The federal government has loosened various labour rules for temporary residents over the past couple years. For example, in the spring of 2022, Ottawa allowed companies to hire a larger percentage of employees through the low-wage stream of the Temporary Foreign Worker Program, which it said was aimed at alleviating labour shortages. Ottawa has also temporarily scrapped a limit on work hours for international students.

Because Canadian work experience is valuable in the points-based system for skilled immigration, temporary visas offer a pathway to permanent residency. Indeed, a rising percentage of permanent residents began their journeys in Canada with study or work permits.

“It’s a market for PR status,” Prof. Skuterud said. “There’s a fixed number of slots, and people are doing what they can to get those.”

The number of temporary residents could be be even higher than estimated. Benjamin Tal, deputy chief economist at CIBC Capital Markets, recently told the Liberal Party at its summer cabinet retreat that temporary residents were being undercounted by as many as one million people.

Among other things, Mr. Tal said Statscan assumes that people in the process of permit renewal have left Canada 30 days after the expiry of their visa. However, he argued that many people stay far longer as they await the outcomes of their applications.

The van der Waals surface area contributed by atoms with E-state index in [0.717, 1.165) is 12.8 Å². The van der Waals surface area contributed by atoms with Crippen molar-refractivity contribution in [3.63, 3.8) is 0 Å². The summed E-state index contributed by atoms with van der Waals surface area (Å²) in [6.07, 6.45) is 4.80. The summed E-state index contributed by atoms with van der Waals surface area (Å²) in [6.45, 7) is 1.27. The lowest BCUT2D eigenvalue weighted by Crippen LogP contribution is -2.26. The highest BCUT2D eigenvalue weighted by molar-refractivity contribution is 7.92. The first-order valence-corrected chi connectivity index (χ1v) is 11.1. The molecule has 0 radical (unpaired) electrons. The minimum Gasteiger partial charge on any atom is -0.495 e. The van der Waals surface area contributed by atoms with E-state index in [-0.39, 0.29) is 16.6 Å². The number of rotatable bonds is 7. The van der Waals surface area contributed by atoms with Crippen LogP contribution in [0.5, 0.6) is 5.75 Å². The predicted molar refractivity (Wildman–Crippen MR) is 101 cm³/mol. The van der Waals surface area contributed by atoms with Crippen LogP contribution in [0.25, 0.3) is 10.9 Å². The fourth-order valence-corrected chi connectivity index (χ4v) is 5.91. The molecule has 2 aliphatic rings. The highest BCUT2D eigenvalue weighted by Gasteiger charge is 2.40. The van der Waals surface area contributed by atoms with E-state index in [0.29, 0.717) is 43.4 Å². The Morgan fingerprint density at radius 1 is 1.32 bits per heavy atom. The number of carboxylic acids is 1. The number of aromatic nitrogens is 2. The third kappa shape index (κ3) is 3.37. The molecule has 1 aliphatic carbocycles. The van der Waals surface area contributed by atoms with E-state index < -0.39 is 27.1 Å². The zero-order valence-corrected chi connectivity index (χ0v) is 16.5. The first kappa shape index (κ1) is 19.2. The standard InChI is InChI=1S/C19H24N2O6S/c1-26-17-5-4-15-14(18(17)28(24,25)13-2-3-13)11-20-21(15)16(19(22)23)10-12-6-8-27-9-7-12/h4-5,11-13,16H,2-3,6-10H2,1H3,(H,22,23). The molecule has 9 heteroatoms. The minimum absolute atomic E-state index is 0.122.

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Data gap casts doubt on how many temporary residents have jobs

While Statscan has pushed back on Mr. Tal’s estimate of undercounting, it has adjusted its methodology to assume that people in the processing queue have the left the country 120 days after their visas expired. The agency said this change resulted in fewer than 50,000 temporary residents being added to its total count.

Mr. Lotin suspects that Statscan is still undercounting non-permanent residents to a large degree. Extending the deadline for departure, he said, “is not an adequate measure of a larger population of active visa applicants with expired visas.”

Mr. Tal said the change in methodology is helpful, but that more is needed. “The majority, maybe the vast majority of non-permanent residents, are in Canada with the expectation of permanent residency, including those with long-expired visas waiting for an invitation” from the Express Entry system for skilled workers, he said.

Strong population growth is seen virtually everywhere in the country. Alberta paced the provinces by growing 4 per cent over the past year, followed by Prince Edward Island at 3.9 per cent and Nova Scotia at 3.2 per cent.

In Alberta, “this growth was not only due to international migration but was also the result of record net gains from migratory exchanges between provinces,” Statscan said in its report.

Alberta had a net interprovincial gain of more than 56,000 – meaning, 56,000 more people arrived in Alberta from other provinces than vice versa. It was the largest interprovincial gain ever recorded.

Historically, polls have shown that Canadians are broadly supportive of high immigration. But recent surveys suggest this support is fading as people draw a link between strong population growth and exorbitant housing costs.